Not long after its release, HFNetChk was superseded by the Microsoft Baseline Security Analyzer (MBSA) now in v1.2 and offering graphical and command line interfaces as well as the ability to evaluate security patch level and system configuration status (but it is still limited to reporting capabilities, and lacks actual update functionality). MBSA’s system configuration checks include features like password policy, local Administrator group membership, unnecessary services (a list that can be customized by modifying content of the Services.txt file located in the MSBA installation folder), type of file system, guest account status, and a number of others related to products or services installed on the target computer (e.g., IIS, SQL, and Office).

The full list of programs supported by versions 1.2 and 1.1.1 of MBSA is found in Microsoft Knowledge Base article 306460.

Although Microsoft no longer offers HFNetChk for download (the updated version is obtainable from Shavlik), you can expose its functionality by launching the MSBA command-line interface MSBACLI.EXE with the /hf switch. Microsoft recently released version 1.2 of MBSA. Enhancements include support for French, German, and Japanese (in addition to English), and improved product detection for missing security updates and system configuration checks (such as Internet Configuration Firewall, Automatic Updates, and IE zone configuration). MBSA 1.2 can be installed on Windows 2000, XP, and 2003, but its inventory also covers Windows NT 4.0, along with system components and services such as Microsoft Access Data Components (MDAC), MSXML, Microsoft Virtual Machine, Windows Media Player 6.4 and later, Internet Information Server 4.0 and 5.0, Internet Explorer 5.01 and later, Office 2000 and later (for local scans, only), SQL Server 7.0 and 2000, Exchange 5.5 and later, Commerce Server, Content Management Server, BizTalk Sever, and Host Integration Server.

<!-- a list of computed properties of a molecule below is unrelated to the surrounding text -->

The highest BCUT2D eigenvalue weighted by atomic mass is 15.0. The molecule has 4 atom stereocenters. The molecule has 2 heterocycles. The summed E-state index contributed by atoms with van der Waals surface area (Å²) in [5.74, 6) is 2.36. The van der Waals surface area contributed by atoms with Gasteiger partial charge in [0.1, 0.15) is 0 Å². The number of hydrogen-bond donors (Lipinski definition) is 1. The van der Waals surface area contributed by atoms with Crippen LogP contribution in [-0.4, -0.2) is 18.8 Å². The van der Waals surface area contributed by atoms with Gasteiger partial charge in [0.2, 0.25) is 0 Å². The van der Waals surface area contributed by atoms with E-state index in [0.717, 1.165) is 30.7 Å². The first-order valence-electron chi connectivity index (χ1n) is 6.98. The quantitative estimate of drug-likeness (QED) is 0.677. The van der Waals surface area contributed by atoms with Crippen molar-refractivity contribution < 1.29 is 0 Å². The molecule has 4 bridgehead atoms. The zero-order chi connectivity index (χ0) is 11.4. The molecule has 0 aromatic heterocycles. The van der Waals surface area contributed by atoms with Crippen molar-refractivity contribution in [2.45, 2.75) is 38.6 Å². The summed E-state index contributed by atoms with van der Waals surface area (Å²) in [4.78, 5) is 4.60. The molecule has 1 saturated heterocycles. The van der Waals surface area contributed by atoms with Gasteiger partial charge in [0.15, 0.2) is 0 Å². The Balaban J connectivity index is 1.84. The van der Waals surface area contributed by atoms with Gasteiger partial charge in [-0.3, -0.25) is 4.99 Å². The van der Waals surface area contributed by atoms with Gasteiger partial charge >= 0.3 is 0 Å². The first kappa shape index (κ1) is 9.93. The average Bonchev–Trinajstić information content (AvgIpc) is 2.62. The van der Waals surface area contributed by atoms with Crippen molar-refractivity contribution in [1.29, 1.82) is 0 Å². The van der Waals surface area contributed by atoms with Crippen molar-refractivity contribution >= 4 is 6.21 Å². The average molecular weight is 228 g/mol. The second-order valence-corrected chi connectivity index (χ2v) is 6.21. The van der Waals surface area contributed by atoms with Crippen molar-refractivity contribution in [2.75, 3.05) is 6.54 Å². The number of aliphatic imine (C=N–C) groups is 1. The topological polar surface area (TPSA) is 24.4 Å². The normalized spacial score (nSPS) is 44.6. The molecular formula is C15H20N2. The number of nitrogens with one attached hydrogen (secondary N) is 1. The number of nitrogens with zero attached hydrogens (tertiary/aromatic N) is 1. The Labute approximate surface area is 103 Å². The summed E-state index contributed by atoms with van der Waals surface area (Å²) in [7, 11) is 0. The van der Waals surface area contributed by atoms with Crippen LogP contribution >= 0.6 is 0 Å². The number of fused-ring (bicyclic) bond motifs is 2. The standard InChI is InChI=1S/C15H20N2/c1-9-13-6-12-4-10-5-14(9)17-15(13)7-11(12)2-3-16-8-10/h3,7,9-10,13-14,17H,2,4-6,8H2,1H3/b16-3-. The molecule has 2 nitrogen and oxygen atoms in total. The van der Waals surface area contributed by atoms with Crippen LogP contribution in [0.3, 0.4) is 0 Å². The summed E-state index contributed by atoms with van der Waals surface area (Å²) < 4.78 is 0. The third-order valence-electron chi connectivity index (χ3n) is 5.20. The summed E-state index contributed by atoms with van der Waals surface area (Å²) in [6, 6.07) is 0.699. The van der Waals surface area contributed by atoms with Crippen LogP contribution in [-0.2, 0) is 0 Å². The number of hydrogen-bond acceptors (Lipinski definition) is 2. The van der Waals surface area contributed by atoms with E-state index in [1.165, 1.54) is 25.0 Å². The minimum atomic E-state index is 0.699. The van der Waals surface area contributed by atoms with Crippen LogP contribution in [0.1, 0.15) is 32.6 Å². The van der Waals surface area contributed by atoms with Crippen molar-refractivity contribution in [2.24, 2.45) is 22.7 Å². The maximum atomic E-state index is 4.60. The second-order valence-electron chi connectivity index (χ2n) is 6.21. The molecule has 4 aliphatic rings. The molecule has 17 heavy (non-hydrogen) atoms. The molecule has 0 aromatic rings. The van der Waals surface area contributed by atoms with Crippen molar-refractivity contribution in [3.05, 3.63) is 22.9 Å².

Both MBSA and HFNetChk rely on information provided in an XML file named mssecure.xml, which, by default, is circulated in a compressed and digitally signed cab file version (mssecure_1033.cab for English language based scans), although you can force use of an XML decompressed file by applying -x switch to the HFNetChk or MSBACLI.EXE running in HFNetChk mode. The most recent version of the file is downloaded automatically as soon as either tool is launched and cached locally (in case Internet access is not available during future scans). As explained in the first article of this series, there are two primary sources of mssecure.cab and mssecure.xml: